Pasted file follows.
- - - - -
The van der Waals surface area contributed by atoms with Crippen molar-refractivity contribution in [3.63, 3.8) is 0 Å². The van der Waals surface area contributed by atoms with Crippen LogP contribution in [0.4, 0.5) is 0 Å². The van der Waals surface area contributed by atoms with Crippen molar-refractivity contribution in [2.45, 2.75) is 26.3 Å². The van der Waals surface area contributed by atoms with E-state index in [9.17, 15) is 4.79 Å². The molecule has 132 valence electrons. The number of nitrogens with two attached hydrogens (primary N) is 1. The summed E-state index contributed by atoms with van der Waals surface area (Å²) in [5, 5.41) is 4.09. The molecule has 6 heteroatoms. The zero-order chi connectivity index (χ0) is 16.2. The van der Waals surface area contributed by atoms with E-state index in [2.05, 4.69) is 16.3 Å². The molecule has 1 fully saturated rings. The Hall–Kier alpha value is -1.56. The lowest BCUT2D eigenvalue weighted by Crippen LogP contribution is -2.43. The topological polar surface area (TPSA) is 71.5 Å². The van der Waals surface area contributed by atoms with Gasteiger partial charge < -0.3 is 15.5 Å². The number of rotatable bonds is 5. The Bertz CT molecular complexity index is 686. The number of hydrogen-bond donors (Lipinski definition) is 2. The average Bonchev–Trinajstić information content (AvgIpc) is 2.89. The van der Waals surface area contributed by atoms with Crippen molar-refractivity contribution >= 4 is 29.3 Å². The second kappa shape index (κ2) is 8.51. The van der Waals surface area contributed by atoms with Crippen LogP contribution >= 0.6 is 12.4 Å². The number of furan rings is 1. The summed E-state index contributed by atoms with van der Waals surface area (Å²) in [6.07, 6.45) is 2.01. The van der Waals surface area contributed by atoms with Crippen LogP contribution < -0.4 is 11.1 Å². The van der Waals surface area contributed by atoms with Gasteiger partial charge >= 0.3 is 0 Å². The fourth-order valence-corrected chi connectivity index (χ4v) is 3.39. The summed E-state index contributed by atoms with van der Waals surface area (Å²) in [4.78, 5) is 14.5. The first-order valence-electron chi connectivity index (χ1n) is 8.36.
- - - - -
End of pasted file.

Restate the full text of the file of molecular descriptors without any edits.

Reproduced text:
The van der Waals surface area contributed by atoms with Crippen molar-refractivity contribution in [3.63, 3.8) is 0 Å². The van der Waals surface area contributed by atoms with Crippen LogP contribution in [0.4, 0.5) is 0 Å². The van der Waals surface area contributed by atoms with Crippen molar-refractivity contribution in [2.45, 2.75) is 26.3 Å². The van der Waals surface area contributed by atoms with E-state index in [9.17, 15) is 4.79 Å². The molecule has 132 valence electrons. The number of nitrogens with two attached hydrogens (primary N) is 1. The summed E-state index contributed by atoms with van der Waals surface area (Å²) in [5, 5.41) is 4.09. The molecule has 6 heteroatoms. The zero-order chi connectivity index (χ0) is 16.2. The van der Waals surface area contributed by atoms with E-state index in [2.05, 4.69) is 16.3 Å². The molecule has 1 fully saturated rings. The Hall–Kier alpha value is -1.56. The lowest BCUT2D eigenvalue weighted by Crippen LogP contribution is -2.43. The topological polar surface area (TPSA) is 71.5 Å². The van der Waals surface area contributed by atoms with Gasteiger partial charge < -0.3 is 15.5 Å². The number of rotatable bonds is 5. The Bertz CT molecular complexity index is 686. The number of hydrogen-bond donors (Lipinski definition) is 2. The average Bonchev–Trinajstić information content (AvgIpc) is 2.89. The van der Waals surface area contributed by atoms with Crippen molar-refractivity contribution >= 4 is 29.3 Å². The second kappa shape index (κ2) is 8.51. The van der Waals surface area contributed by atoms with Crippen LogP contribution >= 0.6 is 12.4 Å². The number of furan rings is 1. The summed E-state index contributed by atoms with van der Waals surface area (Å²) in [6.07, 6.45) is 2.01. The van der Waals surface area contributed by atoms with Crippen LogP contribution < -0.4 is 11.1 Å². The van der Waals surface area contributed by atoms with Gasteiger partial charge >= 0.3 is 0 Å². The fourth-order valence-corrected chi connectivity index (χ4v) is 3.39. The summed E-state index contributed by atoms with van der Waals surface area (Å²) in [4.78, 5) is 14.5. The first-order valence-electron chi connectivity index (χ1n) is 8.36.